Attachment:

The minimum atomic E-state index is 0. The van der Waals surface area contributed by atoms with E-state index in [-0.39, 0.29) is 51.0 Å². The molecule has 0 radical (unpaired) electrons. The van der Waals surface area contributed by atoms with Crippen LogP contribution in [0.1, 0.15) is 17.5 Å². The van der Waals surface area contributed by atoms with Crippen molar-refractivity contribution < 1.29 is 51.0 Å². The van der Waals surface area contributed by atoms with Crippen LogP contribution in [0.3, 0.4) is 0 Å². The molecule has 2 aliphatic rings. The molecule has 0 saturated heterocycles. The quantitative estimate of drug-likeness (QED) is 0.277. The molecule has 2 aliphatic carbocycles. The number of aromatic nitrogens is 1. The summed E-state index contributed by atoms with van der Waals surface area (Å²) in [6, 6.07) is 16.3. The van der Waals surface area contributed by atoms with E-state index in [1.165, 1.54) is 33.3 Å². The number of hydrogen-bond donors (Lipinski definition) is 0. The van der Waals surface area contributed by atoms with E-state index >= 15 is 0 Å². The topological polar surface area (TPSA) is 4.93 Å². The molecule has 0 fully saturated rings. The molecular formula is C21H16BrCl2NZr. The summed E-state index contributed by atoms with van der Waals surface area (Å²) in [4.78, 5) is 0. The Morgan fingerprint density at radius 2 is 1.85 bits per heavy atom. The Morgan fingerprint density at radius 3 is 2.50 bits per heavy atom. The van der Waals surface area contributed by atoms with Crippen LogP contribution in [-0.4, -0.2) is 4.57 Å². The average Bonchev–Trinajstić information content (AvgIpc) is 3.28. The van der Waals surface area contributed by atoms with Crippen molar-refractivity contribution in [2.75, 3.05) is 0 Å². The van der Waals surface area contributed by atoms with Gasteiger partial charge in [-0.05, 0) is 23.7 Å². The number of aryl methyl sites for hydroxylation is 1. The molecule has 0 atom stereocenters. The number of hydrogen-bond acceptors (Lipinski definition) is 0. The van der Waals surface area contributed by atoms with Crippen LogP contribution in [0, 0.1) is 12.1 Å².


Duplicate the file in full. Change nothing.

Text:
The minimum atomic E-state index is 0. The van der Waals surface area contributed by atoms with E-state index in [-0.39, 0.29) is 51.0 Å². The molecule has 0 radical (unpaired) electrons. The van der Waals surface area contributed by atoms with Crippen LogP contribution in [0.1, 0.15) is 17.5 Å². The van der Waals surface area contributed by atoms with Crippen molar-refractivity contribution < 1.29 is 51.0 Å². The van der Waals surface area contributed by atoms with Crippen LogP contribution in [0.3, 0.4) is 0 Å². The molecule has 2 aliphatic rings. The molecule has 0 saturated heterocycles. The quantitative estimate of drug-likeness (QED) is 0.277. The molecule has 2 aliphatic carbocycles. The number of aromatic nitrogens is 1. The summed E-state index contributed by atoms with van der Waals surface area (Å²) in [6, 6.07) is 16.3. The van der Waals surface area contributed by atoms with E-state index in [1.165, 1.54) is 33.3 Å². The number of hydrogen-bond donors (Lipinski definition) is 0. The van der Waals surface area contributed by atoms with E-state index >= 15 is 0 Å². The topological polar surface area (TPSA) is 4.93 Å². The molecule has 0 fully saturated rings. The molecular formula is C21H16BrCl2NZr. The summed E-state index contributed by atoms with van der Waals surface area (Å²) in [4.78, 5) is 0. The Morgan fingerprint density at radius 2 is 1.85 bits per heavy atom. The Morgan fingerprint density at radius 3 is 2.50 bits per heavy atom. The van der Waals surface area contributed by atoms with Crippen LogP contribution in [-0.4, -0.2) is 4.57 Å². The average Bonchev–Trinajstić information content (AvgIpc) is 3.28. The van der Waals surface area contributed by atoms with Crippen molar-refractivity contribution in [2.75, 3.05) is 0 Å². The van der Waals surface area contributed by atoms with Gasteiger partial charge in [-0.05, 0) is 23.7 Å². The number of aryl methyl sites for hydroxylation is 1. The molecule has 0 atom stereocenters. The number of hydrogen-bond acceptors (Lipinski definition) is 0. The van der Waals surface area contributed by atoms with Crippen LogP contribution in [0, 0.1) is 12.1 Å².